The world of modern art is at times criticized for a certain reputation of exclusivity and mystery in which the more inaccessible a certain artist or artwork may be, the more valuable and reputable the art becomes. Salvador Dali, the most famed member of the twentieth century avant-garde movement, Surrealism, on the other hand, challenges this perception that artistic creation is a closed-off affair for an elite few. Sure, Dali was no humble man of the people, and in fact is famous for his eccentric, narcissistic personality as he continually declared himself the most talented and significant artist of his generation (let’s not forget his autobiography graciously titled Diary of a Genius). However, Dali walks the line between artist and popular culture sensation as he created artwork that was meant to be seen and consumed by everyone. Many examples of Dali’s remarkable work may be found in the Art and Artists Files of the Hirshhorn Museum and Sculpture Garden Library and the American Art & Portrait Gallery Library at the Smithsonian, as well as the nearby National Gallery of Art Library.
Beginning in the 1930s, Dali started to create work for popular media outlets in the form of advertisements, product logos, magazine cover designs and comic strips which in turn gave his art direct, unlimited access to the masses. Imagine flipping through a magazine and seeing a surrealist Dali work promoting the stockings you wear or walking past a newsstand that features magazine covers designed with his dreamlike worlds.
This foray into the popularly accessible, commercialized graphic arts is partially what transformed Dali into such household name in the United States during in the mid-1900s. The collection of art and artist files at the National Gallery of Art, and at the Smithsonian Libraries’ American Art & Portrait Gallery Library and Hirshhorn Museum and Sculpture Gallery Library, give us a much clearer view of the endless possibilities that print media offered to Dali. While I was leafing through these files I discovered several examples of Dali’s advertising partnership with Bryans Hosiery from the 1940s. Translucent stocking are transported into entrancing, magical worlds that seem fit to illustrate the pages of a children’s book of fairy tales.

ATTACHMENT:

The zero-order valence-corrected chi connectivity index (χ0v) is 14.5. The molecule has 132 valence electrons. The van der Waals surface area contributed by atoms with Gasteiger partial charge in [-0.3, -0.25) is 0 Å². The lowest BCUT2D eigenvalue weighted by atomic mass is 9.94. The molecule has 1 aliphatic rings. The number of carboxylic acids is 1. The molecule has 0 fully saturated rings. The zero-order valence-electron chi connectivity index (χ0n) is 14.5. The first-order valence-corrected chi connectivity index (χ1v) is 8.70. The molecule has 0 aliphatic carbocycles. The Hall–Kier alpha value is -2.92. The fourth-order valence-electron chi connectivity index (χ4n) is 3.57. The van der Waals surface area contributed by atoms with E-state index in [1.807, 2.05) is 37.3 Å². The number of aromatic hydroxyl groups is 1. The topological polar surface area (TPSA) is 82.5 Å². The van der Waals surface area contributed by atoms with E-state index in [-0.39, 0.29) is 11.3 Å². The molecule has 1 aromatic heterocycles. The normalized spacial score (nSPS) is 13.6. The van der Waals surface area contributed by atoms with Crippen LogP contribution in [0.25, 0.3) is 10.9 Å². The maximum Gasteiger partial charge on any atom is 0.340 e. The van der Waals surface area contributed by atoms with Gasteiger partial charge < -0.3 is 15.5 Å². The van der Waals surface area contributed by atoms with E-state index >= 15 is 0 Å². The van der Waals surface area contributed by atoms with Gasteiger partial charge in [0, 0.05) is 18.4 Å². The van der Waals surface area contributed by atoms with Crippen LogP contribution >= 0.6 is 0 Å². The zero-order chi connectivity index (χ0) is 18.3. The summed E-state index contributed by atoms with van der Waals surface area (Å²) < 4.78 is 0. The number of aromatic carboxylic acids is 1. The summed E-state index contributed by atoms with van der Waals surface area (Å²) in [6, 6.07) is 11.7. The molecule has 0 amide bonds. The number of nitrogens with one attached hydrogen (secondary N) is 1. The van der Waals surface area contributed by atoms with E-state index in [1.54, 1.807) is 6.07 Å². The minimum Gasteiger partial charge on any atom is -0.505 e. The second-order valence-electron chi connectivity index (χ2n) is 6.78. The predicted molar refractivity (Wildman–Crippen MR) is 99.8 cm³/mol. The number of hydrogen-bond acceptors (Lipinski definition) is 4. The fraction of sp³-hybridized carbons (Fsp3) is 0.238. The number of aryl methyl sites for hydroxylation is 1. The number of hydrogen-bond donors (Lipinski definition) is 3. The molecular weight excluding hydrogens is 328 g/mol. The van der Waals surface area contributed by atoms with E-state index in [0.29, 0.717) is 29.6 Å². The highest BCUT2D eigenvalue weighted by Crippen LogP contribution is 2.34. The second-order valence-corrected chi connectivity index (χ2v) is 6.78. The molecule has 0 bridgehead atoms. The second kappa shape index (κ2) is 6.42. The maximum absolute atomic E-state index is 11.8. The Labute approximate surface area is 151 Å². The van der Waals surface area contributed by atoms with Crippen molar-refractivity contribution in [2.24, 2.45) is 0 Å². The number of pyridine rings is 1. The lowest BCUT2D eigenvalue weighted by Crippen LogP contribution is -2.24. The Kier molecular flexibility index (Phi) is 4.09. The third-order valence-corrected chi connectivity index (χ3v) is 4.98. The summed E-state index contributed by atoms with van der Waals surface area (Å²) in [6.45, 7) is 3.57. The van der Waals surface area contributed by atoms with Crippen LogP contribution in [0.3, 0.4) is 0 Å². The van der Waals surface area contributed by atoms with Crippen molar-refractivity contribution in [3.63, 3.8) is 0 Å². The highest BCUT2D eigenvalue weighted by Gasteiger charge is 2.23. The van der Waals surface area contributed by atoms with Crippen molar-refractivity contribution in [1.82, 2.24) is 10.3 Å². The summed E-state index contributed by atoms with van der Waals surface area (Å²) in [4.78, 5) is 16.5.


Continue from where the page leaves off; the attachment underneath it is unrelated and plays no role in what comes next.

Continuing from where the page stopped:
The February 1948 issue of the magazine, Town and Country, features a mythical Herculean scene with the magazine’s title written in the artist’s signature scratchy handwriting.
A 1968 edition of TV Guide features a vast unidentifiable landscape with thumbs that display TV screens in place of nails. Also found in these files were a collection of cartoon clippings from the comic “Crazy Movie Scenario by M. Dali the Super-Realist.” This cartoon forms part of a series of different comics created by Dali that ran in the mass-circulation newspaper American Weekly from December 16th 1934 to July 7th, 1935.
Finally, the work that Dali does for This Week Magazine in the Sunday Star for the April 7th, 1949 and April 5th, 1953 editions takes on a more serious tone. These covers feature original artwork, Rebirth of Hope and Cross of Peace, created by the artist specifically for the magazine, which are meant to evoke a spirit of hopefulness and faith in the future following the aftermath of WWII.
It becomes clear that Dali is not only significant as an artist of the surreal, but that he also represents the communion between what is deemed to be high and low art. His work transforms the pages of a publication into a canvases that are accessible to all. The artist files show that art according to Dali should not and would not be limited to a set standard of practice and that his vision could be applied to a a variety of media no matter how ordinary.
Salvador Dalí’s sculptures will be featured as part of the upcoming exhibition Surrealist Sculptures: Arp vs. Duchamp at the Hirshhorn Museum from October, 2015- January, 2016.
For Further Reading:
Jaap Guldemond, ed. It’s all Dali: film, fashion, photography, design, advertising, painting. Rotterdam : Museum Boijmans Van Beuningen, 2005.